This week at SCOTUS: The cert. petition in Sterling was denied on June 5, 2017 (noted here). I’m not aware of any other military justice developments at the Supreme Court, where I’m tracking four cases:

This week at CAAF: CAAF has completed its oral argument calendar for the term. A detailed list of this term’s cases is available on our October 2016 Term Page.

This week at the ACCA: The Army CCA will hear oral argument in one case this week, on Thursday, June 15, 2017:

United States v. Schelmetty, No. 20150488

[I]. Whether the military judge’s military rule of evidence 412 ruling was error that prevented appellant from presenting evidence of consent and constitutionally required evidence.

[II]. Whether the military judge erred by preventing the defense from introducing the remaining portions of appellant’s statements.

This week at the AFCCA: The next scheduled oral argument at the Air Force CCA is on June 20, 2017. According to the CCA’s docket, the argument will be a closed hearing.

This week at the CGCCA: The Coast Guard CCA’s oral argument schedule shows no scheduled oral arguments.

This week at the NMCCA: The Navy-Marine Corps CCA will hear oral argument in United States v. Hutchins,  No. 200800393, on Wednesday, June 14, 2017, at 10 a.m.

In United States v. Hutchins, 72 M.J. 294 (C.A.A.F. Jun. 26, 2013) (CAAFlog case page), CAAF found that the Naval Criminal Investigative Service (NCIS) unlawfully re-initiated communications with Hutchins after he requested an attorney, leading to a confession that was erroneously admitted at trial, and the court reversed convictions for a false official statement, unpremeditated murder, and larceny, in connection with a 2006 kidnap-murder conspiracy in Iraq that is colloquially known as the Hamdania incident. The Government was denied reconsideration by CAAF and ultimately did not seek certiorari.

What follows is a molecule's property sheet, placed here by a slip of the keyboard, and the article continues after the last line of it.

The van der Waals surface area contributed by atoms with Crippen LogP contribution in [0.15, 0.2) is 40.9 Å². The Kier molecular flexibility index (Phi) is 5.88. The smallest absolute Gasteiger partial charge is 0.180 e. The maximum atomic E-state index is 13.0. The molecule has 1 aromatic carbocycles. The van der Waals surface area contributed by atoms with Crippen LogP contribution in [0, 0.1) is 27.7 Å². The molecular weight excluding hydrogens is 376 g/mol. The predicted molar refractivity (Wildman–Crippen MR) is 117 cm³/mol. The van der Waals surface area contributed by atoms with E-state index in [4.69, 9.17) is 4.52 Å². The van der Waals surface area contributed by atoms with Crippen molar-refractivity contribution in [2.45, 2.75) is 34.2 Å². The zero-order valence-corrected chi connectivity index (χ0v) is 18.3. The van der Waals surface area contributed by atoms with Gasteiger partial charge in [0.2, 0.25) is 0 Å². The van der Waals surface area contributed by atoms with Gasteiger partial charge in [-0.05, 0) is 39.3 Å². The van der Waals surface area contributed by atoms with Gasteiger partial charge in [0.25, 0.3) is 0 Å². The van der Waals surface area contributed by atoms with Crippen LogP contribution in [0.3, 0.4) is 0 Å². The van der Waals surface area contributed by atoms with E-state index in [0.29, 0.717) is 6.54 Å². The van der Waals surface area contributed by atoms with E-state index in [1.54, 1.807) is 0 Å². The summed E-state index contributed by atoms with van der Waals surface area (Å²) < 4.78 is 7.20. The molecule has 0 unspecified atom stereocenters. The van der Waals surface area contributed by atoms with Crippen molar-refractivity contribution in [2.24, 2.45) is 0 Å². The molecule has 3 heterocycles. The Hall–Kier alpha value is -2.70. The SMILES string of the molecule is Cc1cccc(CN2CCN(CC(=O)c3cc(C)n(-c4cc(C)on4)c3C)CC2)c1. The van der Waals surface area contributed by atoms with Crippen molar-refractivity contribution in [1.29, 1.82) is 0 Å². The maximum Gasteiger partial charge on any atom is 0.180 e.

Hutchins was retried and was convicted again (CAAFlog news page). That court-martial is now pending appellate review:

Case Summary:
A panel of officer and enlisted members sitting as a general court-martial convicted the appellant, contrary to his pleas, of one specification of conspiracy, one specification of false official statement, one specification of unpremeditated murder, and one specification of larceny in violation of Articles 81, 107, 118, and 121, UCMJ, 10 U.S.C. §§ 881, 907, 918, 921 (2006). The members sentenced the appellant to confinement for fifteen years, reduction to pay grade E-1, a reprimand, and a dishonorable discharge. The convening authority approved the findings and sentence as adjudged and, with the exception of the reprimand and all confinement in excess of 11 years, ordered the sentence executed.

I. Whether the military judge erred when he denied the defense motion to suppress evidence of conduct for which appellant had been acquitted at his first trial.

II. Whether the military judge erred when he admitted former testimony where the declarants were not unavailable and there was no similar motive for cross examination.

III. Whether the findings and sentence must be set aside and dismissed with prejudice due to unlawful command influence from the Secretary of the Navy

One Response to “This Week in Military Justice – June 12, 2017”

  1. Babu says:

    Re: Hutchins, NMCCA’s listed case summary is from the first trial.  At the retrial he was also NG to 107, confinement was time served (~6.5 years), discharge was a BCD vice DD, and there was no reduction.